Wea��ve all heard the term deja vu before, right? Many of us know it from that scene in The Matrix (you know the one, with the cat). Okay, so we went off on a tangent. Apologies. The term deja vu is a term known outside of The Matrix as well. In fact, the French expression translates as a�?already seena�? and perfectly summarizes exactly what deja vu means. Ita��s that feeling we get when we see or experience something incredibly familiar.
Often we will have had the same experience at a much earlier time and forgotten about it. Only our brain and subconscious recognizes that feeling, and understand that this is something familiar to us. Deja vu can signify feelings of unease and apprehension but is also useful for developing instinct and offers an opportunity for us to learn more about ourselves.
Occurrences of deja vu
Deja vu is one of those things that affects upto 70% of the population on a semi-regular basis. Ita��s something almost everyone has experienced at least once in their lives, but it is still very poorly understood in terms of what it actually is and what causes it. The main problem with deja vu is that it occurs almost entirely at random, and there are no warning signs in the build-up. The accepted theory is that deja vu is a memory-based experience and that the brain is responsible for causing it to occur.
The brain is fascinating, particularly with regards to memory and the way memory works. The medial temporal lobes are the part of our brain that is responsible for storing and processing long-term memory of events and experiences. But some subsets of these brain regions are essential for detecting recognition and memory. Because many of these run deep, we arena��t always aware of the information and memory theya��ve stored until something like deja vu happens. The rhinal cortex function is the one most associated with familiarity detection, and this is what feeds into the idea of deja vu.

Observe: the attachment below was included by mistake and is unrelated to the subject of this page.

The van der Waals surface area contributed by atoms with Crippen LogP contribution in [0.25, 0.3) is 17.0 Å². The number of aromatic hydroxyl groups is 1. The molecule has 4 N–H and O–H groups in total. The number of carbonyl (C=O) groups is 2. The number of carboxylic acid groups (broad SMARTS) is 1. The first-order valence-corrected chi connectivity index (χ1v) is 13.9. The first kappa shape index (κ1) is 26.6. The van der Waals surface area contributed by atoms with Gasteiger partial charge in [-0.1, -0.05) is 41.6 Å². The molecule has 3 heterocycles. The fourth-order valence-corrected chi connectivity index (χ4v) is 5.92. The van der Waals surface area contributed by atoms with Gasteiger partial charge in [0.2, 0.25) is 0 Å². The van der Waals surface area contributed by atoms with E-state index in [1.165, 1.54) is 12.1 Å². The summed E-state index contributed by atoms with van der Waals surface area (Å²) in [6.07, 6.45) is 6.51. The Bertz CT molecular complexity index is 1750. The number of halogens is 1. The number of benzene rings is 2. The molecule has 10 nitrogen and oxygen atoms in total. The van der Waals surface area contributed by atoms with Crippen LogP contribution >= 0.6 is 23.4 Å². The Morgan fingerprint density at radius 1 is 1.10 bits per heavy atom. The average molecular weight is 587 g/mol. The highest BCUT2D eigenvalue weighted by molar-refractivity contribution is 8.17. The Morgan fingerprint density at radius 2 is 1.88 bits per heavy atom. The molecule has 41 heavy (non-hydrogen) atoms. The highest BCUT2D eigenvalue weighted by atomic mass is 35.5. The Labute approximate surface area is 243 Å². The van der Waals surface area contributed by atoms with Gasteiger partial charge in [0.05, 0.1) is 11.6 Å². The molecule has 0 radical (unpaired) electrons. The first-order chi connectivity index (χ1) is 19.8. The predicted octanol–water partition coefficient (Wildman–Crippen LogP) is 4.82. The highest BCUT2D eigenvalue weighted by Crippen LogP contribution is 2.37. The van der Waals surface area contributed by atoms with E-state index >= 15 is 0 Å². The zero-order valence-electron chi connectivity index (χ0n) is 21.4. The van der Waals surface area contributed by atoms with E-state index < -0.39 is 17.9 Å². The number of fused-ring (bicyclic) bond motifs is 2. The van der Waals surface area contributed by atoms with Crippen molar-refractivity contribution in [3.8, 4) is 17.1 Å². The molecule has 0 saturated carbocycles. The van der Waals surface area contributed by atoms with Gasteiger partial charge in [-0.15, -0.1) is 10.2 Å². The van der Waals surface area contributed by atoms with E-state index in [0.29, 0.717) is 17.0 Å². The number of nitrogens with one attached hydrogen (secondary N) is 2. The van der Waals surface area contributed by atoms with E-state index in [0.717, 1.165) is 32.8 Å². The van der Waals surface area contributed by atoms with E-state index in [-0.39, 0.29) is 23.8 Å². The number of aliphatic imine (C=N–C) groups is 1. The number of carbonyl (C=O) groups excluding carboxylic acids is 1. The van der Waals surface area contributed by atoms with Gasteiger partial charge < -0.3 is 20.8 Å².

Because epilepsy is a condition that affects the brain, curiously, many people who suffer from epilepsy often experience deja vu just prior to a seizure, when that seizure occurs in the medial temporal lobe. Epilepsy is caused by glitches and alteration in the way electrical activity works in the brain. The electrical disturbance, which can occur across the whole brain, leads to a feeling of deja vu just before the onset of a seizure. In fact, this has led to the discovery that scientists can identify where deja vu signals begin in the brain, by looking at the neuronal discharges of epilepsy patients.
Deja vu is a strange experience and brings with it many different feelings. For some people, deja vu is experienced because they have in fact lived through the exact same experience before. For others, they might have retained memories from a lucid dream, and be remembering those. Overall, it is difficult to assess and study deja vu because ita��s random, and relies on feedback from those involved, and has to be self-managed. But, we are making breakthroughs every day, so it seems only a matter of time before we are able to study deja vu properly.